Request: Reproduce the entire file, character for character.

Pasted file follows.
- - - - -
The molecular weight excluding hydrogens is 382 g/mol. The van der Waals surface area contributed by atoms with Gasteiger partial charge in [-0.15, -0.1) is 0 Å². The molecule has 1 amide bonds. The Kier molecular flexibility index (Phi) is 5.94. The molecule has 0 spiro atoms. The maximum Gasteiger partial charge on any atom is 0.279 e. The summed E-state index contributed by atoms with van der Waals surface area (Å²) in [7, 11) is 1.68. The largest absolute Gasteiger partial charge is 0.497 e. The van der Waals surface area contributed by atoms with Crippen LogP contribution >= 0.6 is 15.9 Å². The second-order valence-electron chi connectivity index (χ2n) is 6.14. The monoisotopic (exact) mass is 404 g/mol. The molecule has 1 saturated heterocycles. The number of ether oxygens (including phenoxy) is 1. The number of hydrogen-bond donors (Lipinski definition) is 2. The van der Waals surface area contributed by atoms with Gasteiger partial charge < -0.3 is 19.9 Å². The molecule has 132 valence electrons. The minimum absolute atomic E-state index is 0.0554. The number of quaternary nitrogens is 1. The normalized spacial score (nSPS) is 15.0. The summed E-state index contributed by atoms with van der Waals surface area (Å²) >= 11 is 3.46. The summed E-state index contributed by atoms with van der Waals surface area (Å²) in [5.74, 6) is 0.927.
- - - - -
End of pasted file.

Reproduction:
The molecular weight excluding hydrogens is 382 g/mol. The van der Waals surface area contributed by atoms with Gasteiger partial charge in [-0.15, -0.1) is 0 Å². The molecule has 1 amide bonds. The Kier molecular flexibility index (Phi) is 5.94. The molecule has 0 spiro atoms. The maximum Gasteiger partial charge on any atom is 0.279 e. The summed E-state index contributed by atoms with van der Waals surface area (Å²) in [7, 11) is 1.68. The largest absolute Gasteiger partial charge is 0.497 e. The van der Waals surface area contributed by atoms with Crippen LogP contribution >= 0.6 is 15.9 Å². The second-order valence-electron chi connectivity index (χ2n) is 6.14. The monoisotopic (exact) mass is 404 g/mol. The molecule has 1 saturated heterocycles. The number of ether oxygens (including phenoxy) is 1. The number of hydrogen-bond donors (Lipinski definition) is 2. The van der Waals surface area contributed by atoms with Gasteiger partial charge < -0.3 is 19.9 Å². The molecule has 132 valence electrons. The minimum absolute atomic E-state index is 0.0554. The number of quaternary nitrogens is 1. The normalized spacial score (nSPS) is 15.0. The summed E-state index contributed by atoms with van der Waals surface area (Å²) >= 11 is 3.46. The summed E-state index contributed by atoms with van der Waals surface area (Å²) in [5.74, 6) is 0.927.